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Merchants look to optimize payments, fraud prevention and digital experience strategies


Essential IR Insights Newsletter Fall - 2023


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Merchants look to optimize payments, fraud prevention and digital experience strategies


Despite economic challenges, merchants plan to increase spending on commerce technology with an emphasis on digital customer experiences.

Two thirds of merchants surveyed believe that payment infrastructure modernization will be highly transformative for their business

Generative AI has become part of the conversation for a majority of merchants


Merchants have faced an onslaught of disruptions over the past three years. From the pandemic-induced pivot toward digital commerce to supply chain shortages and economic instability, it has been anything but "business as usual." With these developments, commerce technology decision-makers are under pressure to accommodate a growing list of new business and customer needs. Our Voice of the Enterprise: Customer Experience & Commerce, Merchant Study 2023 provides a detailed update on the strategies, trends and technologies that are top-of-mind for decision-makers as they navigate uncertain times.


The Take

Macroeconomic pressures will create no shortage of turbulence for merchants this year as they seek to adapt to changing market conditions and buyer behaviors. Encouragingly, our survey shows that, despite the market challenges, commerce technology decision-makers remain steadfast in delivering on their digital transformation strategies. The through lines in this year's survey results are a strong commitment to creating contextually relevant customer experiences and a deeper focus on modernization and optimization. These themes have multiple intersection points and together have strong tie-ins with the macroeconomic environment. From alternative payment methods being used as a tool to drive personalization and cost optimization to payments systems being integrated with business applications to help build a unified view of the customer, many of merchants' top priorities are interrelated and transcend multiple business functions. For payments and commerce technology vendors, it is important not only to align with these priorities, but also to have a view into the broader business transformations that their products and services could support.


Summary of findings 

Payments and fraud 

The business impact of payments is in focus, driving increased emphasis on modernization. The majority of respondents agree that payments are critical to the success of their organization's customer experience (69%), operational performance (60%) and top-line revenue growth (58%). For most merchants, driving results across these areas requires payments infrastructure modernization — something that two-thirds of respondents believe will be highly transformative for the business over the next three years. This is increasingly factoring into vendor selection, with 60% of respondents indicating that "quality of tech platform" (e.g., use of modern APIs, cloud) is highly important when selecting a payment processing partner.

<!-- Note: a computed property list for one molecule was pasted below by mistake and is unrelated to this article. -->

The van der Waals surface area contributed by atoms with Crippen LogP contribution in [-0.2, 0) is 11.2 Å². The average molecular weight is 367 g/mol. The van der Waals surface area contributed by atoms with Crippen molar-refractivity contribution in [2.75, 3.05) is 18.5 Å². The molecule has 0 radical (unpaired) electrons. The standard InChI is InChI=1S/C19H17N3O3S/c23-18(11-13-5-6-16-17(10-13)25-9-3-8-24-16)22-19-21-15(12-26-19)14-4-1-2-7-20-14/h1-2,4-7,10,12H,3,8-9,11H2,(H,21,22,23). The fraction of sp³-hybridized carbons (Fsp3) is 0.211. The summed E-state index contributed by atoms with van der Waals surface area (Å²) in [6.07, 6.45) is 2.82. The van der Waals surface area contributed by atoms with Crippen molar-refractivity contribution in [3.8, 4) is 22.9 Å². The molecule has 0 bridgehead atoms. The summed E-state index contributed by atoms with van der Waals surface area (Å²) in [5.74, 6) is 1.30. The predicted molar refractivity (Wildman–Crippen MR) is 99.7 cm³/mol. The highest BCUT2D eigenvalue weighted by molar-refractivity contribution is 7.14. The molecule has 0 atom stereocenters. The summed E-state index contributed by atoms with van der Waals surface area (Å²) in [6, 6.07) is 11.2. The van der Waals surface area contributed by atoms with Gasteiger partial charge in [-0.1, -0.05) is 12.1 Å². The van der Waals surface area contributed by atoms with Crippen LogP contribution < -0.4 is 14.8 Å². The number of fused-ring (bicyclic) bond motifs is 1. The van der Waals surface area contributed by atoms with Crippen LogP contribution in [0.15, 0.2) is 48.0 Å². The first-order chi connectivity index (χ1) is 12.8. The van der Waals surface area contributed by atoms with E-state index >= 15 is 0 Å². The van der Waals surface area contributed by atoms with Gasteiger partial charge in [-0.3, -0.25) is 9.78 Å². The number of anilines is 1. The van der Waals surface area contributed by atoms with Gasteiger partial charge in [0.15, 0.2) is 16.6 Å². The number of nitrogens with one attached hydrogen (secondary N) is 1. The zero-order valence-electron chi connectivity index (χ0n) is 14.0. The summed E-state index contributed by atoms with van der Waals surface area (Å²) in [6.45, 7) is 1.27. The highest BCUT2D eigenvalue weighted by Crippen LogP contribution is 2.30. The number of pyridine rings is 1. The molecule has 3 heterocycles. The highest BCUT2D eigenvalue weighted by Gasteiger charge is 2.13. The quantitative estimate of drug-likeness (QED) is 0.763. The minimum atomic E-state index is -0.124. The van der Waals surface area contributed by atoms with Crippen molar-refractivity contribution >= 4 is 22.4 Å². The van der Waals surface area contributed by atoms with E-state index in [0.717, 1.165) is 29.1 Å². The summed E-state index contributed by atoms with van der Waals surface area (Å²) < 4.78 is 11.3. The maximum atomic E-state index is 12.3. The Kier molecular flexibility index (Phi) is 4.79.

Macroeconomic pressures have put a spotlight on payments optimization. Forty-five percent of respondents indicate that their organization will be increasing focus on payments optimization strategies over the next 12 months in response to current economic conditions. Additional high-priority strategies for dealing with the economic environment include automating fraud prevention processes (39%) and incentivizing customers to user lower-cost payment methods (38%). Given that alternative payment methods have an important role to play in optimizing both top- and bottom-line performance, it is no surprise that increasing acceptance of APMs again ranks as the most important payments initiative that respondents' businesses are pursuing this year, cited by 48% of respondents.

Large merchants, in pursuit of flexibility, prefer to work with multiple payment providers. More than three in five (63%) respondents from organizations with over 1,000 employees prefer to work with multiple providers to process payments, compared with 38% of those from organizations with fewer than 1,000 employees. As organizations become larger and more complex, we find they often look to orchestrate multiple processors for a variety of reasons, including to optimize costs and authorization rates, and to effectively serve multiple geographic markets. This can be summarized as a desire for flexibility, which ranks as the top business driver supporting this approach, cited by 71% of large merchants.

Embedded payments are increasingly in demand. Three in five respondents strongly agree that having payment processing integrated with their business systems (e.g., CRM) is a priority for their organization. This can create a variety of advantages, including improvements in business intelligence, reconciliation and customer experience. Aside from building out robust enterprise software partner ecosystems, payment processors should also be considering how they can leverage software partners for distribution. Tellingly, payment processing ranks as the top service that merchants could envision using from their e-commerce platform (59%), followed by fraud prevention (50%) and loyalty programs (48%). These results signal a growing opportunity for SaaS platforms to make deeper inroads into financial services.